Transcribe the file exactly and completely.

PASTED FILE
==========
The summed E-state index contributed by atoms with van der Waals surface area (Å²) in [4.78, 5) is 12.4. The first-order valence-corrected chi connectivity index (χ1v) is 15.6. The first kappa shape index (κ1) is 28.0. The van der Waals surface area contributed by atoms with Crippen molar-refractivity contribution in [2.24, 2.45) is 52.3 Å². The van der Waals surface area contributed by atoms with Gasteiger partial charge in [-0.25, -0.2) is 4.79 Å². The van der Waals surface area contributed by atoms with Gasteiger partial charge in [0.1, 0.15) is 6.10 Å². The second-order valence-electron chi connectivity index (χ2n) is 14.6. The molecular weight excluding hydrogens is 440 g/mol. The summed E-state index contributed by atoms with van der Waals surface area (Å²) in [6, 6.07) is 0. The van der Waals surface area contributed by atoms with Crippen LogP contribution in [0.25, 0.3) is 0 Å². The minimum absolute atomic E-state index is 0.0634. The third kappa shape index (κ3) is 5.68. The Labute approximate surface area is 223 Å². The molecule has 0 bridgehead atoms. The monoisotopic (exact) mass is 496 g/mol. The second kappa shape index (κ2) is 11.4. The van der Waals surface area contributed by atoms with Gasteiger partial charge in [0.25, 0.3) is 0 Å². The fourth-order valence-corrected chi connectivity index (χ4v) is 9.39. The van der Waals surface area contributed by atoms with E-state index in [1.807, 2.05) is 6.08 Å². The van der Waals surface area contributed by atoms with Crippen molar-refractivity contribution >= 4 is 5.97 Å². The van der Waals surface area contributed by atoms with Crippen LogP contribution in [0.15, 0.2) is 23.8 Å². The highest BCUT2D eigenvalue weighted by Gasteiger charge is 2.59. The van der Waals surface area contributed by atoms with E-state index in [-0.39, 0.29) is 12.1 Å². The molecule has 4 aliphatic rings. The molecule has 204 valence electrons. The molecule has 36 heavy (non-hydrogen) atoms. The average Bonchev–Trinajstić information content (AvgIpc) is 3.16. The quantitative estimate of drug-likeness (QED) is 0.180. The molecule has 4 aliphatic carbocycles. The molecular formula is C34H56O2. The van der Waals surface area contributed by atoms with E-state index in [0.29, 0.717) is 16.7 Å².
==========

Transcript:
The summed E-state index contributed by atoms with van der Waals surface area (Å²) in [4.78, 5) is 12.4. The first-order valence-corrected chi connectivity index (χ1v) is 15.6. The first kappa shape index (κ1) is 28.0. The van der Waals surface area contributed by atoms with Crippen molar-refractivity contribution in [2.24, 2.45) is 52.3 Å². The van der Waals surface area contributed by atoms with Gasteiger partial charge in [-0.25, -0.2) is 4.79 Å². The van der Waals surface area contributed by atoms with Gasteiger partial charge in [0.1, 0.15) is 6.10 Å². The second-order valence-electron chi connectivity index (χ2n) is 14.6. The molecular weight excluding hydrogens is 440 g/mol. The summed E-state index contributed by atoms with van der Waals surface area (Å²) in [6, 6.07) is 0. The van der Waals surface area contributed by atoms with Crippen LogP contribution in [0.25, 0.3) is 0 Å². The minimum absolute atomic E-state index is 0.0634. The third kappa shape index (κ3) is 5.68. The Labute approximate surface area is 223 Å². The molecule has 0 bridgehead atoms. The monoisotopic (exact) mass is 496 g/mol. The second kappa shape index (κ2) is 11.4. The van der Waals surface area contributed by atoms with Gasteiger partial charge in [0.25, 0.3) is 0 Å². The fourth-order valence-corrected chi connectivity index (χ4v) is 9.39. The van der Waals surface area contributed by atoms with E-state index in [1.807, 2.05) is 6.08 Å². The van der Waals surface area contributed by atoms with Crippen molar-refractivity contribution >= 4 is 5.97 Å². The van der Waals surface area contributed by atoms with Crippen LogP contribution in [0.15, 0.2) is 23.8 Å². The highest BCUT2D eigenvalue weighted by Gasteiger charge is 2.59. The van der Waals surface area contributed by atoms with E-state index in [-0.39, 0.29) is 12.1 Å². The molecule has 4 aliphatic rings. The molecule has 204 valence electrons. The molecule has 36 heavy (non-hydrogen) atoms. The average Bonchev–Trinajstić information content (AvgIpc) is 3.16. The quantitative estimate of drug-likeness (QED) is 0.180. The molecule has 4 aliphatic carbocycles. The molecular formula is C34H56O2. The van der Waals surface area contributed by atoms with E-state index in [0.29, 0.717) is 16.7 Å².